About the EMAEP

The Ernest Mancoba Art Education Project began with work on the curriculum by Sokhaya Charles Nkosi and Ezekiel Budeli, Funda Centre arts co-ordinator and teacher respectively, with input from a panel of 10 artists/academics from around the country. The curriculum is in its second draft. Over the last 30 years the Funda Centre has produced artists and art students who proceed to international careers and/or 2nd year art studies at Wits.

With the expertise of media co-ordinator, photographer and filmmaker, Abdulcadir Ahmed, a digital arts curriculum for later introduction at the school will be developed. Digital arts are a much sought after skill by youth and employers. Numerous youth have approached the Trust for this.

Recruitment for the school will use the networks created by the Trusts’ outreach work in 9 provinces, and will be guided by local artists/ teachers ensuring that those with demonstrated aptitude attend the school. Such is the nature of youth unemployment and thirst for opportunities that the school could easily be filled through a simple newspaper advertisement. The networks built will enable a discerning selection, which is essential for the school’s effectiveness.

The development of the EMAEP has alerted the Trust to significant international and local writing on the vital importance of art education – see our pamphlet Why Study Art, which serves as a conceptual framework for the Trust’s intervention in arts education.

It is interesting to note that amongst others, this research indicates the mathematical (geometric fractals) principles of African design and architecture and calls for integration in teaching the humanities and sciences.

The Trust’s efforts to bring to light indigenous visual knowledge is in line with this international cutting edge research.

The Trust has arranged the first young artist’s travelling exhibition for ceramic artist, Sbonelo Tau Luthuli, and through this facilitated his first sales of works to amongst others, the National Gallery and Iziko Social History Collection. Through the Trust’s association with this talented young artist he has agreed to be the ceramics teacher for the EMAEP. This is the kind of turn-around from talent to teaching and sharing skills it is hoped the school will facilitate. Sbonelo is a Durban University of Technology graduate, working in a modern idiom, inspired by the traditional Zulu idiom of ceramics. This African idiom of ceramic production is common with small variations to most language groups in South Africa. It is expected that the exchange between Sbonelo and students from other provinces will develop mutual appreciation of these traditions. Sbonelo works with hand built, open fired ceramics, a relatively easy method to facilitate in the school.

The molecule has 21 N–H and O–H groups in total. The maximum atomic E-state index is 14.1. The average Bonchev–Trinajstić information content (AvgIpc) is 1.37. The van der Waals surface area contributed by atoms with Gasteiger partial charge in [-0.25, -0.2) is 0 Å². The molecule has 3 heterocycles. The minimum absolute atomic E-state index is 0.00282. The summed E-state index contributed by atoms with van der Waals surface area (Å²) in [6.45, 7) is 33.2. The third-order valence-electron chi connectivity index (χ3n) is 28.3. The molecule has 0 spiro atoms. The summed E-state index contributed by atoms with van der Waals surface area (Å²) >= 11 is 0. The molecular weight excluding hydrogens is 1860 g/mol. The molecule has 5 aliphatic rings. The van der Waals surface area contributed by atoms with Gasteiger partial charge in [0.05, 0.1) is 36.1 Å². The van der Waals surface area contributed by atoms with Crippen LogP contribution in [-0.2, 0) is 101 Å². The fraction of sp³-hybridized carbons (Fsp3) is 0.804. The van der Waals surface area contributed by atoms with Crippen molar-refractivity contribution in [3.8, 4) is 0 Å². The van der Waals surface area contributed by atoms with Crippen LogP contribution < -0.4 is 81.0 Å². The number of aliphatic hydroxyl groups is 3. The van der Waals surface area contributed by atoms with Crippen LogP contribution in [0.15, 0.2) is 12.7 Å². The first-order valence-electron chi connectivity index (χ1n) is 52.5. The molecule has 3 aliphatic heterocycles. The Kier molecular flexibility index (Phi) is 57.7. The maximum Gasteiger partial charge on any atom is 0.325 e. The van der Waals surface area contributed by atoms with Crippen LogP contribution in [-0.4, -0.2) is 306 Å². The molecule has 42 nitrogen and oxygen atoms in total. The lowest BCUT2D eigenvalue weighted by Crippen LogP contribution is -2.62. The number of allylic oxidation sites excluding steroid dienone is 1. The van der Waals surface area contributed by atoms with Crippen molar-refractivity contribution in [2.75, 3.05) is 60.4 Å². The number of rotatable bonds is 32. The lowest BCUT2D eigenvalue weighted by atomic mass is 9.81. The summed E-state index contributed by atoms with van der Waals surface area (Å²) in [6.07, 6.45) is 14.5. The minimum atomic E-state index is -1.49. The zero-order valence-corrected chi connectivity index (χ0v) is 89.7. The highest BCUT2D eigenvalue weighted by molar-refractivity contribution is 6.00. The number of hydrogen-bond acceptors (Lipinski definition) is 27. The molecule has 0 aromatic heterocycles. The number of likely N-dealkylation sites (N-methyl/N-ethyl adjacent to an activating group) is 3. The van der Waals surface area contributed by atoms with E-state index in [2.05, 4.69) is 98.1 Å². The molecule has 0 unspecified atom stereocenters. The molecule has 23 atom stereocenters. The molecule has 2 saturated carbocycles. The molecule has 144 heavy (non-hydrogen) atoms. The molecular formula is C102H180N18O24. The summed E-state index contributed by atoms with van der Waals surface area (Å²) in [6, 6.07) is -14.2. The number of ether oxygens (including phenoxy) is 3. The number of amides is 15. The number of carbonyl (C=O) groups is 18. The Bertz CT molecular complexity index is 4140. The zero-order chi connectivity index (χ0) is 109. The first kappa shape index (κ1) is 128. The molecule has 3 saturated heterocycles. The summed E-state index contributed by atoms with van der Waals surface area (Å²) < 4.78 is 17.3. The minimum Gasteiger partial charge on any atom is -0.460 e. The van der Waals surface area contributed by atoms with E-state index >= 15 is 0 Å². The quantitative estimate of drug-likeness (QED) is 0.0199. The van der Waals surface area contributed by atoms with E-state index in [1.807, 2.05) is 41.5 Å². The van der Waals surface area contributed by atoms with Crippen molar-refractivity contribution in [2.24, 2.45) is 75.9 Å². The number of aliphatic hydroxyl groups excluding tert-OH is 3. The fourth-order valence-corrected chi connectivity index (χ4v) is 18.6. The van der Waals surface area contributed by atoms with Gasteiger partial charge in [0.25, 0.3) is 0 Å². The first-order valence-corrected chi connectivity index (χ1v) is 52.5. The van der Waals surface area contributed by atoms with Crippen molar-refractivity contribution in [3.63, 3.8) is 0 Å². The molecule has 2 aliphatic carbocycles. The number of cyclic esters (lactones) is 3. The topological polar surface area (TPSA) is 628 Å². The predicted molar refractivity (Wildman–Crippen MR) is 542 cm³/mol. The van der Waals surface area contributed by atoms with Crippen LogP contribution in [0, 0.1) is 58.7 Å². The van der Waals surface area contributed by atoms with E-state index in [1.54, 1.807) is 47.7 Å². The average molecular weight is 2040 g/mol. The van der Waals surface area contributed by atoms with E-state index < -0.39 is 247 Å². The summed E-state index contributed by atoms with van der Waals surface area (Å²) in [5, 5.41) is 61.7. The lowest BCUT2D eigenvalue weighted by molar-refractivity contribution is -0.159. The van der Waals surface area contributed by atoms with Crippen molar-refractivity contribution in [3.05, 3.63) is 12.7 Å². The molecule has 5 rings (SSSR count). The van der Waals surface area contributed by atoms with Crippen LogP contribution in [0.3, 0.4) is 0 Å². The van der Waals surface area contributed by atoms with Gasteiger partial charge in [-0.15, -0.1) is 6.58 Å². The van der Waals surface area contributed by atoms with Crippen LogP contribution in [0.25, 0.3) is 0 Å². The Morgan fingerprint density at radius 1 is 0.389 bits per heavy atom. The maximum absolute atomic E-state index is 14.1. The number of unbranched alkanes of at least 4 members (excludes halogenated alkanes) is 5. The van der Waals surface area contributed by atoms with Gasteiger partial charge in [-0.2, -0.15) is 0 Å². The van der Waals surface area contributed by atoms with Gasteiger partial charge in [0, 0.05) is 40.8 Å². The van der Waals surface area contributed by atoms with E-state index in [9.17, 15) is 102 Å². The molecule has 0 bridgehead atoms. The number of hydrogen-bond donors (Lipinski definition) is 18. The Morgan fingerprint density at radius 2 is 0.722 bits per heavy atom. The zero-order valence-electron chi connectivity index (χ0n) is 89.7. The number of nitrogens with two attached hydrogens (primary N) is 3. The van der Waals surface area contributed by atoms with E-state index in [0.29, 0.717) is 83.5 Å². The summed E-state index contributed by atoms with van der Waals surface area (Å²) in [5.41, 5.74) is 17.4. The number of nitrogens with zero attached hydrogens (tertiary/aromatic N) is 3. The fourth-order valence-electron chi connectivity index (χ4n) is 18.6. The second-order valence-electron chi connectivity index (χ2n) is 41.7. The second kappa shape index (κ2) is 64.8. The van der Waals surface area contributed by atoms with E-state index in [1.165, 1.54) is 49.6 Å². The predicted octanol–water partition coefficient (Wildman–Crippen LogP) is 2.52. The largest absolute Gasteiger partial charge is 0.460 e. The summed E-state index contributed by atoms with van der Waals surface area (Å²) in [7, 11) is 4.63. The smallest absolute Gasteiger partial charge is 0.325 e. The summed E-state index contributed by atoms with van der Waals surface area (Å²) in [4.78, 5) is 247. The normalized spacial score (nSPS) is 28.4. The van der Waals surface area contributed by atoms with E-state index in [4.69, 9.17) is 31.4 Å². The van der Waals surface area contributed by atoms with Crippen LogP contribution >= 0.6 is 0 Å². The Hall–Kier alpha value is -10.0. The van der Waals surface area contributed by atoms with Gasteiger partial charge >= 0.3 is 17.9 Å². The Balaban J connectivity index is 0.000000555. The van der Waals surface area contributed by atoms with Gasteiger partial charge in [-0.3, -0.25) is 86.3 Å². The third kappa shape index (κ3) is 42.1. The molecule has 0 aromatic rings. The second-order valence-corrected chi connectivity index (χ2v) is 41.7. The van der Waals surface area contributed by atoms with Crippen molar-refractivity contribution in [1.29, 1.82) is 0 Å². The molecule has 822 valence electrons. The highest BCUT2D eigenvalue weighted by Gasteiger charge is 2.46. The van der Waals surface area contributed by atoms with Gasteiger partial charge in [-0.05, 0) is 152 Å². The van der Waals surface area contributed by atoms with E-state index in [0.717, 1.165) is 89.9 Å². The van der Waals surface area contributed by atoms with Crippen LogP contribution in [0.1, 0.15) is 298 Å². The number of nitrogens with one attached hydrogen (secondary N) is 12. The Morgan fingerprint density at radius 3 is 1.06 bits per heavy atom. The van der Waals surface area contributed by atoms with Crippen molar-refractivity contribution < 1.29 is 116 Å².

Table showing Cycle of Impact and Change resulting from EMAEP

A. Development of MaterialsIntroduction to Indigenous Visual Art Curriculum
Now in 2nd draft it will be completed within 6 months of the start of the project

Introduction to Indigenous Visual Art Toolkit developed & delivered by internationally recognized experienced black artists & media producers in the following 18 months

B. SchoolAnnual delivery for two years at least of Introduction to Indigenous Visual Art School to 30 people in a residential school. Teaching processes documented, often audio-visually and inform Introduction to Indigenous Visual Art Toolkit Production which comprises 8 workbooks on drawing, painting, printing, ceramics, sculpture, materials, SA arts, career guidance with 30 accompanying short videos
C. Widening AccessIn the third year of the project Introduction to Indigenous Visual Art Toolkits delivered to artist/teachers at community art centres, museums and galleries nation-wide. Also promoted to arts and culture teachers. Support and networking, teaching/guidance provided through interactive web-site & podcasts

Digital Arts Curriculum is developed

The knowledge gathered, recorded and packaged in Column A informs activities in Columns B & C. Activities in Columns B & C provide evaluation, feedback and personnel to guide ongoing work.

Anticipated outcomes of EMAEP

  • 60 graduates of the residential school over two years
  • 100s of graduates of cyber supported teaching toolkit
  • Arts and culture teachers empowered through access to the kit
  • Potentially anybody with access to the kit or a community art centre offering a cyber linkup can work through the kit and take a key step forward in an art or related career
  • Some alumni become art teachers thereby increasing the reach of art education
  • All these services have national reach
  • There is a breakthrough in the crisis in arts education in South Africa

Link to paypal and appeal for funding support